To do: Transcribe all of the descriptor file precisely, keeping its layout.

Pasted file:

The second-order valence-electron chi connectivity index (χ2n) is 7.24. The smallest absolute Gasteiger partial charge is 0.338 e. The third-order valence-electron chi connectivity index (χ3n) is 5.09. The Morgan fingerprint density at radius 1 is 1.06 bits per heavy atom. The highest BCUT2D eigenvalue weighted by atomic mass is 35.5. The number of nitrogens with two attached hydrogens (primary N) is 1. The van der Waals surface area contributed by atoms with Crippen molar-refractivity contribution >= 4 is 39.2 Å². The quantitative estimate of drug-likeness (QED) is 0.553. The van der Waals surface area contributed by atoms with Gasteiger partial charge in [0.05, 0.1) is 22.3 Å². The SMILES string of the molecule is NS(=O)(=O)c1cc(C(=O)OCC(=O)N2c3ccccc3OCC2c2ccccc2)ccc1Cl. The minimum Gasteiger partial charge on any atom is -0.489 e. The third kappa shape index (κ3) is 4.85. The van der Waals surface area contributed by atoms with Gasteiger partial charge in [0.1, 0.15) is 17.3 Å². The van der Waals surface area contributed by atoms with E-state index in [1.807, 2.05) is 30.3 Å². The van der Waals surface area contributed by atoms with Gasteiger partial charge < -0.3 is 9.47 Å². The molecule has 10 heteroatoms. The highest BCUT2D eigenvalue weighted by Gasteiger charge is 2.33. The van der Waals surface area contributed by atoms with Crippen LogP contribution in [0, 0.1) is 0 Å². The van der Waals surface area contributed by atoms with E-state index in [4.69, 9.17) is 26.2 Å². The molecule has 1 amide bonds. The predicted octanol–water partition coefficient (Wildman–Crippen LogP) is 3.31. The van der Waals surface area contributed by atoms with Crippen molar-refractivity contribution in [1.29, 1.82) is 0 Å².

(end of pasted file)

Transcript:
The second-order valence-electron chi connectivity index (χ2n) is 7.24. The smallest absolute Gasteiger partial charge is 0.338 e. The third-order valence-electron chi connectivity index (χ3n) is 5.09. The Morgan fingerprint density at radius 1 is 1.06 bits per heavy atom. The highest BCUT2D eigenvalue weighted by atomic mass is 35.5. The number of nitrogens with two attached hydrogens (primary N) is 1. The van der Waals surface area contributed by atoms with Crippen molar-refractivity contribution >= 4 is 39.2 Å². The quantitative estimate of drug-likeness (QED) is 0.553. The van der Waals surface area contributed by atoms with Gasteiger partial charge in [0.05, 0.1) is 22.3 Å². The SMILES string of the molecule is NS(=O)(=O)c1cc(C(=O)OCC(=O)N2c3ccccc3OCC2c2ccccc2)ccc1Cl. The minimum Gasteiger partial charge on any atom is -0.489 e. The third kappa shape index (κ3) is 4.85. The van der Waals surface area contributed by atoms with Gasteiger partial charge in [0.1, 0.15) is 17.3 Å². The van der Waals surface area contributed by atoms with E-state index in [1.807, 2.05) is 30.3 Å². The van der Waals surface area contributed by atoms with Gasteiger partial charge < -0.3 is 9.47 Å². The molecule has 10 heteroatoms. The highest BCUT2D eigenvalue weighted by Gasteiger charge is 2.33. The van der Waals surface area contributed by atoms with Crippen LogP contribution in [0, 0.1) is 0 Å². The van der Waals surface area contributed by atoms with E-state index in [4.69, 9.17) is 26.2 Å². The molecule has 1 amide bonds. The predicted octanol–water partition coefficient (Wildman–Crippen LogP) is 3.31. The van der Waals surface area contributed by atoms with Crippen molar-refractivity contribution in [1.29, 1.82) is 0 Å².